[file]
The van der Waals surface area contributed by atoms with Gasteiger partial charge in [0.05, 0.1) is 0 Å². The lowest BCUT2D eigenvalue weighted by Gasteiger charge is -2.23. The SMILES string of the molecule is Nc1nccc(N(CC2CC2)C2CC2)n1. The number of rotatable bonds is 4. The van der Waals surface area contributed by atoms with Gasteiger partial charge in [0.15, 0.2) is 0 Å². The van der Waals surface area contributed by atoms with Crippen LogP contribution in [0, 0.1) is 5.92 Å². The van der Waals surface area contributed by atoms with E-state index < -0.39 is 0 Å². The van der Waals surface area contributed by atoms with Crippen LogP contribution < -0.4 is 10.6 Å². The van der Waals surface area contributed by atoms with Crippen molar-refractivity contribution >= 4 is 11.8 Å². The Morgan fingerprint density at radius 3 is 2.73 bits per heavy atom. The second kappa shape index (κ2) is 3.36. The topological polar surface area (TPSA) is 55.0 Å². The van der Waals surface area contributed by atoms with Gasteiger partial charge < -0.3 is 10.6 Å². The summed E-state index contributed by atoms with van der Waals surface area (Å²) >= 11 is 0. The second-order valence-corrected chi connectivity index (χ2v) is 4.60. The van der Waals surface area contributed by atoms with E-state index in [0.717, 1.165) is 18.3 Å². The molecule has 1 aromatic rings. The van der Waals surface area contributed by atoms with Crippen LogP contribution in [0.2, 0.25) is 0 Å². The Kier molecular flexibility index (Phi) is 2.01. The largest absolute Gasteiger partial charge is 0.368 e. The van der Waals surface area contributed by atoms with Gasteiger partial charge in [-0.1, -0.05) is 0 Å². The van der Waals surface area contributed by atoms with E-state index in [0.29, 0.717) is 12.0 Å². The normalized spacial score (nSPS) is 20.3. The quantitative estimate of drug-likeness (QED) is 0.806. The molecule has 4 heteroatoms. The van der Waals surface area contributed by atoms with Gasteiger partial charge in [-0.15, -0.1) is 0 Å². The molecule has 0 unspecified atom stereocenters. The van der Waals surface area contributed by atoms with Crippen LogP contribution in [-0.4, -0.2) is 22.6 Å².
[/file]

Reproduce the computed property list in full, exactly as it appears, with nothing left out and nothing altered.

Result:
The van der Waals surface area contributed by atoms with Gasteiger partial charge in [0.05, 0.1) is 0 Å². The lowest BCUT2D eigenvalue weighted by Gasteiger charge is -2.23. The SMILES string of the molecule is Nc1nccc(N(CC2CC2)C2CC2)n1. The number of rotatable bonds is 4. The van der Waals surface area contributed by atoms with Gasteiger partial charge in [0.15, 0.2) is 0 Å². The van der Waals surface area contributed by atoms with Crippen LogP contribution in [0, 0.1) is 5.92 Å². The van der Waals surface area contributed by atoms with E-state index < -0.39 is 0 Å². The van der Waals surface area contributed by atoms with Crippen LogP contribution < -0.4 is 10.6 Å². The van der Waals surface area contributed by atoms with Crippen molar-refractivity contribution >= 4 is 11.8 Å². The Morgan fingerprint density at radius 3 is 2.73 bits per heavy atom. The second kappa shape index (κ2) is 3.36. The topological polar surface area (TPSA) is 55.0 Å². The van der Waals surface area contributed by atoms with Gasteiger partial charge < -0.3 is 10.6 Å². The summed E-state index contributed by atoms with van der Waals surface area (Å²) >= 11 is 0. The second-order valence-corrected chi connectivity index (χ2v) is 4.60. The van der Waals surface area contributed by atoms with E-state index in [0.717, 1.165) is 18.3 Å². The molecule has 1 aromatic rings. The van der Waals surface area contributed by atoms with Crippen LogP contribution in [0.2, 0.25) is 0 Å². The Kier molecular flexibility index (Phi) is 2.01. The largest absolute Gasteiger partial charge is 0.368 e. The van der Waals surface area contributed by atoms with Gasteiger partial charge in [-0.1, -0.05) is 0 Å². The van der Waals surface area contributed by atoms with E-state index in [0.29, 0.717) is 12.0 Å². The normalized spacial score (nSPS) is 20.3. The quantitative estimate of drug-likeness (QED) is 0.806. The molecule has 4 heteroatoms. The van der Waals surface area contributed by atoms with Gasteiger partial charge in [-0.15, -0.1) is 0 Å². The molecule has 0 unspecified atom stereocenters. The van der Waals surface area contributed by atoms with Crippen LogP contribution in [-0.4, -0.2) is 22.6 Å².